Diabetic retinopathy

Diabetic retinopathy is one of the leading causes of new onset blindness in middle-aged people in Western cultures. Diabetic retinopathy causes blurred vision, "floaters,” visual field loss, and poor night vision. The risk of diabetic retinopathy increases with the length of time someone carries the diagnosis of diabetes mellitus.

Diabetic retinopathyThe risk of the eye condition is also increased with higher glycosylated hemoglobin (i.e. hemoglobin A1c) and poor diabetes control. 

Traditional approaches to preventing diabetic retinopathy are focused on controlling circulating blood sugars through diet and medications.

Of the various complementary and alternative medicine therapies for glaucoma, chromium  appears to have a positive effect on fasting plasma glucose levels in the blood. It is unclear, however, if chromium supplementation decreases diabetic retinopathy risk.

Other supplements that positively affect blood glucose levels, insulin resistance, and cardiovascular outcomes in people with diabetes include isoflavones, soy proteins, and vitamin E

Ginkgo biloba and Qi Ming granule, agents used in traditional Chinese medicine, have been suggested to improve retinal health by increasing capillary blood flow to the retina in patients with diabetic retinopathy. Unfortunately, there have been no clinical trials to evaluate this claim to date.
Click Here For Article on Diabetes

www.superpharmacy.com.au Australia's best online pharmacy

References

Quillen DA. Common causes of vision loss in elderly patients. Am Fam Physician. Jul 1999;60(1):99-108.

Reich J. Gradual loss of vision. Aust Fam Physician. Mar 1998;27(3):143-147.

Stevens GA, White RA, Flaxman SR, et al. Global prevalence of vision impairment and blindness: magnitude and temporal trends, 1990-2010. Ophthalmology. Dec 2013;120(12):2377-2384. doi:10.1016/j.ophtha.2013.05.025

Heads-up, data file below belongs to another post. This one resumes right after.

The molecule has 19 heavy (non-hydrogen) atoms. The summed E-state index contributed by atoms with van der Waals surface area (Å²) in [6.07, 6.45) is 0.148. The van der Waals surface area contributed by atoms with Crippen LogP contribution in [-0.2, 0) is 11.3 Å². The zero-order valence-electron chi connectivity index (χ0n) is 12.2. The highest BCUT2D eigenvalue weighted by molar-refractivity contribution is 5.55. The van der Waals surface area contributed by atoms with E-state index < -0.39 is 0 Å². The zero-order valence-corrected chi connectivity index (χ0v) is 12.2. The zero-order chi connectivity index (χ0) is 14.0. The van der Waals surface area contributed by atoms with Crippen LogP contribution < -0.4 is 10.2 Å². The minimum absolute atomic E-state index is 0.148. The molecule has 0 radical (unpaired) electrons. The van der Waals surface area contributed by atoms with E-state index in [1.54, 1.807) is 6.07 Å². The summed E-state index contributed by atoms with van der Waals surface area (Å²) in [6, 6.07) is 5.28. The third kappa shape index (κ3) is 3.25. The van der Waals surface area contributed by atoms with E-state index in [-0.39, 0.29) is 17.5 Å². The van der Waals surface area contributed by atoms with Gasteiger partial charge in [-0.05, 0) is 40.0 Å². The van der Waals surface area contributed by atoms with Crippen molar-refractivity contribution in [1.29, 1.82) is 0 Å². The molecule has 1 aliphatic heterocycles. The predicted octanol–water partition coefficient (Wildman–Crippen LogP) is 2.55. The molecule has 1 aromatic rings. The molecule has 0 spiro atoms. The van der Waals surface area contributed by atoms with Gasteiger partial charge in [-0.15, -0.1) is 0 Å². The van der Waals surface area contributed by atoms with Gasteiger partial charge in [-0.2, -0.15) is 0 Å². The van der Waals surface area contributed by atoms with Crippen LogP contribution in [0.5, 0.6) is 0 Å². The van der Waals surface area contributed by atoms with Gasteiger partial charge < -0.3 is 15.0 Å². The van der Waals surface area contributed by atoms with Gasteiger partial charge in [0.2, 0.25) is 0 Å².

Whitcup SM, Nussenblatt RB, Lightman SL, Hollander DA. Inflammation in Retinal Disease. International Journal of Inflammation. 2013;2013:4. doi:10.1155/2013/724648

Hyman L. Epidemiology of eye disease in the elderly. Eye (Lond). 1987;1 ( Pt 2):330-341. doi:10.1038/eye.1987.53

Boekhoorn SS, Vingerling JR, Witteman JC, Hofman A, de Jong PT. C-reactive protein level and risk of aging macula disorder: The Rotterdam Study. Arch Ophthalmol. Oct 2007;125(10):1396-1401. doi:10.1001/archopht.125.10.1396

Mares JA, Voland RP, Sondel SA, et al. Healthy lifestyles related to subsequent prevalence of age-related macular degeneration. Arch Ophthalmol. Apr 2011;129(4):470-480. doi:10.1001/archophthalmol.2010.314

Merle BM, Silver RE, Rosner B, Seddon JM. Adherence to a Mediterranean diet, genetic susceptibility, and progression to advanced macular degeneration: a prospective cohort study. Am J Clin Nutr. Nov 2015;102(5):1196-1206. doi:10.3945/ajcn.115.111047

van Leeuwen R, Boekhoorn S, Vingerling JR, et al. Dietary intake of antioxidants and risk of age-related macular degeneration. JAMA. Dec 28 2005;294(24):3101-3107. doi:10.1001/jama.294.24.3101

Schmidl D, Garhofer G, Schmetterer L. Nutritional supplements in age-related macular degeneration. Acta Ophthalmol. Mar 2015;93(2):105-121. doi:10.1111/aos.12650

Tan JS, Wang JJ, Flood V, Rochtchina E, Smith W, Mitchell P. Dietary antioxidants and the long-term incidence of age-related macular degeneration: the Blue Mountains Eye Study. Ophthalmology. Feb 2008;115(2):334-341. doi:10.1016/j.ophtha.2007.03.083

SanGiovanni JP, Chew EY, Agron E, et al. The relationship of dietary omega-3 long-chain polyunsaturated fatty acid intake with incident age-related macular degeneration: AREDS report no. 23. Arch Ophthalmol. Sep 2008;126(9):1274-1279. doi:10.1001/archopht.126.9.1274

Christen WG, Glynn RJ, Chew EY, Albert CM, Manson JE. Folic acid, pyridoxine, and cyanocobalamin combination treatment and age-related macular degeneration in women: the Women's Antioxidant and Folic Acid Cardiovascular Study. Arch Intern Med. Feb 23 2009;169(4):335-341. doi:10.1001/archinternmed.2008.574

Kakigi CL, Singh K, Wang SY, Enanoria WT, Lin SC. Self-reported Calcium Supplementation and Age-Related Macular Degeneration. JAMA Ophthalmol. Jul 2015;133(7):746-754. doi:10.1001/jamaophthalmol.2015.0514

Weinreb RN, Khaw PT. Primary open-angle glaucoma. Lancet. May 22 2004;363(9422):1711-1720. doi:10.1016/s0140-6736(04)16257-0